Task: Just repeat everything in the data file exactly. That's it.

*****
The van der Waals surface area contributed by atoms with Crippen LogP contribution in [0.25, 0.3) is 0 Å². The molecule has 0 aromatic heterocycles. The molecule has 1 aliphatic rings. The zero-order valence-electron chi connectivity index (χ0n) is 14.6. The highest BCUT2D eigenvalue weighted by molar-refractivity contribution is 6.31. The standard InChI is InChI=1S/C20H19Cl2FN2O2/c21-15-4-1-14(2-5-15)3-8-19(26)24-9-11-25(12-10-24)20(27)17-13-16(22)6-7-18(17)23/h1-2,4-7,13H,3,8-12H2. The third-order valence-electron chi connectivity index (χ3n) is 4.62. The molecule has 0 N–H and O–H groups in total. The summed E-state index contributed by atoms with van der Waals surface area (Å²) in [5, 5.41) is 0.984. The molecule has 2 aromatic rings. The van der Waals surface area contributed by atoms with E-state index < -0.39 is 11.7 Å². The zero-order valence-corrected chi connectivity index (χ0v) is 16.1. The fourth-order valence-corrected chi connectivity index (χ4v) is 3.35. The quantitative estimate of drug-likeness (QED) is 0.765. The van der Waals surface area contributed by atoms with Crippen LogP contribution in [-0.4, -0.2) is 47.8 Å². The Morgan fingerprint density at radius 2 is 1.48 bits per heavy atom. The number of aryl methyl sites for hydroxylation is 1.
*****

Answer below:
The van der Waals surface area contributed by atoms with Crippen LogP contribution in [0.25, 0.3) is 0 Å². The molecule has 0 aromatic heterocycles. The molecule has 1 aliphatic rings. The zero-order valence-electron chi connectivity index (χ0n) is 14.6. The highest BCUT2D eigenvalue weighted by molar-refractivity contribution is 6.31. The standard InChI is InChI=1S/C20H19Cl2FN2O2/c21-15-4-1-14(2-5-15)3-8-19(26)24-9-11-25(12-10-24)20(27)17-13-16(22)6-7-18(17)23/h1-2,4-7,13H,3,8-12H2. The third-order valence-electron chi connectivity index (χ3n) is 4.62. The molecule has 0 N–H and O–H groups in total. The summed E-state index contributed by atoms with van der Waals surface area (Å²) in [5, 5.41) is 0.984. The molecule has 2 aromatic rings. The van der Waals surface area contributed by atoms with E-state index < -0.39 is 11.7 Å². The zero-order valence-corrected chi connectivity index (χ0v) is 16.1. The fourth-order valence-corrected chi connectivity index (χ4v) is 3.35. The quantitative estimate of drug-likeness (QED) is 0.765. The van der Waals surface area contributed by atoms with Crippen LogP contribution in [-0.4, -0.2) is 47.8 Å². The Morgan fingerprint density at radius 2 is 1.48 bits per heavy atom. The number of aryl methyl sites for hydroxylation is 1.